Chinese cyber-security company Qihoo 360 has identified a massive exploitation of vulnerability, leading to a loss of more than $20 million worth Ethers. The hackers have been targeting nodes which have insecurely enabled JSON-RPC, an interface on Geth – a client for running an Ethereum node.
By configuring JSON-PRC in an insecure manner, users have open a path to remotely access the Ethereum blockchain and send Ethers from any account, which has been unlocked earlier on to perform a transaction. Hackers have been using this vulnerability to steal 38,642 ETH, worth about $20.50 million.
Geth works similar to an internet browser such as Chrome, which provides access to the internet. Notably, the issue was highlighted by the Ethereum team three years ago.
At that time, the Ethereum team issued as advice to its users through a blog post:
“It’s come to our attention that some individuals have been bypassing the built-in security that has been placed on the JSON-RPC interface. The RPC interface allows you to send transactions from any account which has been unlocked prior to sending a transaction and will stay unlocked for the entirety of the session.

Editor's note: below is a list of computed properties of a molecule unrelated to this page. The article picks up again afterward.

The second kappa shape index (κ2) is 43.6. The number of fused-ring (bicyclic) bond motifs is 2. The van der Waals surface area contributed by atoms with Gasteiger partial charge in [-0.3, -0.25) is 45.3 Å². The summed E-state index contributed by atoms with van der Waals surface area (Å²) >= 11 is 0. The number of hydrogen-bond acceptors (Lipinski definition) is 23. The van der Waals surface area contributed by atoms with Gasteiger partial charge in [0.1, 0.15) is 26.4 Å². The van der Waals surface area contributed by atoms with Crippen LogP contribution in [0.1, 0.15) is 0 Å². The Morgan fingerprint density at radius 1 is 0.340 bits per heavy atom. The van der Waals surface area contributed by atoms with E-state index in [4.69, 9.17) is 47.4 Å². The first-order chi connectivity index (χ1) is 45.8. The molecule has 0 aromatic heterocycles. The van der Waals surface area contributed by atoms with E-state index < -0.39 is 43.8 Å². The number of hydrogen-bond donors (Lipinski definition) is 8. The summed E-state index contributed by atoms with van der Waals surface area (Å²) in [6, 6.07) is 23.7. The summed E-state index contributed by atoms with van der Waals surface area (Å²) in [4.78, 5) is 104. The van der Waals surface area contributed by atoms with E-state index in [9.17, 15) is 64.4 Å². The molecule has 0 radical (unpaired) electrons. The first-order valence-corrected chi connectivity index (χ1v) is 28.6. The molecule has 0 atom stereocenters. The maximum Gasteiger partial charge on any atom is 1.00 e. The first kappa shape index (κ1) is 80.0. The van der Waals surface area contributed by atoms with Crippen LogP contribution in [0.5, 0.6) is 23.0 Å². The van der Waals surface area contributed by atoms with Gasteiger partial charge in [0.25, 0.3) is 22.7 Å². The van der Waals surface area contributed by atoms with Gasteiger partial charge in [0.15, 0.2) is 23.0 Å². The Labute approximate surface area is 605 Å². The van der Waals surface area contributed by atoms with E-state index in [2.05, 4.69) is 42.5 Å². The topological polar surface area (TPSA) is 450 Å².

By default, RPC is disabled, and by enabling it it is only accessible from the same host on which your Ethereum client is running. By opening the RPC to be accessed by anyone on the internet and not including a firewall rules, you open up your wallet to theft by anybody who knows your address in combination with your IP.”
Earlier in March, Qihoo 360 Netlab issued an alert about a group of hackers who had stolen 3.96234 Ethers after scanning the internet for port 8545 to trace insecure Geth clients running Ethereum nodes. Now, it has been found that the scale of theft is larger than previously estimated.
Someone tries to make quick money by scanning port 8545, looking for geth clients and stealing their cryptocurrency, good thing geth by default only listens on local 8545 port. So far it has only got 3.96234 Ether on its account, but hey it is free money! pic.twitter.com/YVSWlMtYGa
— 360 Netlab (@360Netlab) March 15, 2018
The group of cyber criminals was specifically looking for users who had left their JSON-RPC port 8545 open for access to anyone on the internet. It was also found that hackers have waged multiple attacks on the insecure nodes. The problem highlights the need for a thorough understanding of security protocols which should be followed by users operating nodes on a blockchain network.